Then one day Noah turned two years and ten months and literally overnight there was a change. I remember it vividly. He went to bed singing “I can sing a rainbow” and the next day driving to the park he put his little hands together and pretended to shoot a lady dead that was walking on the side of the road. I nearly rolled the car from the shock! “Who taught you about guns?” I demanded. There are no guns at Gaia’s Garden and no guns on Playschool. My mind raced madly, wait until your father gets home I thought! Michael denied any wrong doings. “He had to have gotten it from somewhere!” I meditated to calm myself. It was a one-off incident, let it go. Don’t make a big deal of it. And so the house returned to its serenity. A few days later when we were driving to Gaia’s Garden for circle Noah announced he didn’t want to go with “just girls”. “Of course we do”, I insisted, “we love Circle”. That day a dark cloud descended, he would not sit for singing. During ‘free’ time he chased the girls with sticks – actually he terrorised them for the entire hour. I practised my non-violent communication, he continued. I tried to take him aside and explain how much the girls did not like his behaviour but he kept running away from me. I felt the pressure. He had recently weaned himself, lost his day time sleep and I was 20 weeks pregnant with our second child. It’s too much change for Noah all at once I consoled myself and explained to anyone who would listen. Noah’s fascination with sticks and swords escalated. The next week at Circle when he threw sand in a child’s face I cried. Who was this child? Where were we going wrong? I went back to the books, I sought advice everywhere I went.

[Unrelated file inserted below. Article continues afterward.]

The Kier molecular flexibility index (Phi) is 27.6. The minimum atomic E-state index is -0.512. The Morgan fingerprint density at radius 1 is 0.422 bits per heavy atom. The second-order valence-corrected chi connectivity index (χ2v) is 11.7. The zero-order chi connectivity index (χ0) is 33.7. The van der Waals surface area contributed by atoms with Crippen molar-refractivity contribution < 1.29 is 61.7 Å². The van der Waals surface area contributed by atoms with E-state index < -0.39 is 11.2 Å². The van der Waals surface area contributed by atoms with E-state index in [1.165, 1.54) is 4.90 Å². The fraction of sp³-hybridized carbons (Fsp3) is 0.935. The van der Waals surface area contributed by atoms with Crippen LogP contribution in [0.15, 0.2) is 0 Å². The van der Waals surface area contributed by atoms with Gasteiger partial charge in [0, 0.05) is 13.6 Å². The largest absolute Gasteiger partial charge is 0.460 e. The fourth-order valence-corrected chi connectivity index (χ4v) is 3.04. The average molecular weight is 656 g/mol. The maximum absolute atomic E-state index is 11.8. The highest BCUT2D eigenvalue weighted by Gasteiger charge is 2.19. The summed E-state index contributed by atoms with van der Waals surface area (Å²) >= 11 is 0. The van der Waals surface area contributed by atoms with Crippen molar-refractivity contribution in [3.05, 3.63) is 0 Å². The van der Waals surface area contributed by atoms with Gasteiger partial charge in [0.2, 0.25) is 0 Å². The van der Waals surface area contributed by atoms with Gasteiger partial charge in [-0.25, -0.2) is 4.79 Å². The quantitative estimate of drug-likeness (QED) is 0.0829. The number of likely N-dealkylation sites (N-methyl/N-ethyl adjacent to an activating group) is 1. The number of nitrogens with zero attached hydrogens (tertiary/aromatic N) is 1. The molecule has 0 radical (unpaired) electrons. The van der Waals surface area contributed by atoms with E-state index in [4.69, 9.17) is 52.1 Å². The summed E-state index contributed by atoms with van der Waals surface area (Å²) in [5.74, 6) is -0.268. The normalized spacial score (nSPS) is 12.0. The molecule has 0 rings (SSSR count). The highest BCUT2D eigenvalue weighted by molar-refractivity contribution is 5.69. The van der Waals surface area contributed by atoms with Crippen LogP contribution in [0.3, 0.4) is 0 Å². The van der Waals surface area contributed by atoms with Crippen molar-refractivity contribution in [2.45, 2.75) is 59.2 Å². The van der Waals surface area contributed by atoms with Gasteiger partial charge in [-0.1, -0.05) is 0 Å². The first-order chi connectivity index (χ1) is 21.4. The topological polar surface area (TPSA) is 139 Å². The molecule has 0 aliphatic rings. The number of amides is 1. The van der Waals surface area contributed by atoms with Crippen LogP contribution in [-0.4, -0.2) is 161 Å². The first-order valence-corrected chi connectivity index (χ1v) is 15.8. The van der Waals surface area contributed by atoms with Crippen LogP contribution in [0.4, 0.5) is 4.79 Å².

We welcomed our second little boy and things got worse. Grandma came to visit to give him more attention. I tried to put Noah back to the breast but he just looked at my nipple, said “gross” and walked indignantly away. His third birthday was fast approaching and he begged me day and night for a gun or a sword. I gently explained to him again and again that guns and swords were violent and could hurt people. That he needed to “give peace a chance”. “Fine” he’d say and soon everything was a sword or a gun – sticks, leaves, toilet rolls, wooden spoons, a carrot, a finger. Soon our world was one giant arsenal. For his birthday we gave him some beautiful wooden dolls, wooden blocks and a lovely CD to dance too. Noah was bitterly disappointed and cried. The day was quite disheartening. My husband asked if we could get Noah something he wanted for Christmas, and I felt depressed. The next Circle morning I was late as I had spent an hour requesting he come to the car, I had struggled to hear the “yes in his no” because in hindsight he really no longer wanted to go. When we got there he was unco-operative and loud. The girls had found a butcher bird hanging from a rope upside down. All the children ran to look at it, as did the adults. “It must be collecting the rope for its nest” one little girl contributed. “I wonder if it has babies?” another little girl pondered. “Let’s get rocks and throw them at it” said Noah. With tears in my eyes I realised that maybe our days at Circle were numbered.